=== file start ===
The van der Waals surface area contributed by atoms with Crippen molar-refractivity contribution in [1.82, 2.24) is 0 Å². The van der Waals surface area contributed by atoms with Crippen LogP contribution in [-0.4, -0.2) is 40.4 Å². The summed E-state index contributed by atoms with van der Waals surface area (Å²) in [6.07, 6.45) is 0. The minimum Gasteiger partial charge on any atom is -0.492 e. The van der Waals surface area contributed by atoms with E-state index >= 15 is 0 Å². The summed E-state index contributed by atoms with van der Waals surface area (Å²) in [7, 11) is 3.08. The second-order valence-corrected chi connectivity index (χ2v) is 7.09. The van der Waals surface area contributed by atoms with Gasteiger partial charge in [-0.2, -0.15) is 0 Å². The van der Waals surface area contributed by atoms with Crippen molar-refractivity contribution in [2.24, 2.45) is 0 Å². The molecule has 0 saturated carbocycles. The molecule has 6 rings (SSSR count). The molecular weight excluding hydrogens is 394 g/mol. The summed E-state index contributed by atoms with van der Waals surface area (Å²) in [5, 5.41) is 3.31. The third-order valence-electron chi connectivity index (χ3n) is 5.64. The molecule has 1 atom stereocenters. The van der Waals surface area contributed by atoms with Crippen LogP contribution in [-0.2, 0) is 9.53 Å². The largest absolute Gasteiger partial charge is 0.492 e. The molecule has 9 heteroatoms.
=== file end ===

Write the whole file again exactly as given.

The van der Waals surface area contributed by atoms with Crippen molar-refractivity contribution in [1.82, 2.24) is 0 Å². The van der Waals surface area contributed by atoms with Crippen LogP contribution in [-0.4, -0.2) is 40.4 Å². The summed E-state index contributed by atoms with van der Waals surface area (Å²) in [6.07, 6.45) is 0. The minimum Gasteiger partial charge on any atom is -0.492 e. The van der Waals surface area contributed by atoms with E-state index >= 15 is 0 Å². The summed E-state index contributed by atoms with van der Waals surface area (Å²) in [7, 11) is 3.08. The second-order valence-corrected chi connectivity index (χ2v) is 7.09. The van der Waals surface area contributed by atoms with Gasteiger partial charge in [-0.2, -0.15) is 0 Å². The van der Waals surface area contributed by atoms with Crippen molar-refractivity contribution in [2.24, 2.45) is 0 Å². The molecule has 0 saturated carbocycles. The molecule has 6 rings (SSSR count). The molecular weight excluding hydrogens is 394 g/mol. The summed E-state index contributed by atoms with van der Waals surface area (Å²) in [5, 5.41) is 3.31. The third-order valence-electron chi connectivity index (χ3n) is 5.64. The molecule has 1 atom stereocenters. The van der Waals surface area contributed by atoms with Crippen LogP contribution in [-0.2, 0) is 9.53 Å². The largest absolute Gasteiger partial charge is 0.492 e. The molecule has 9 heteroatoms.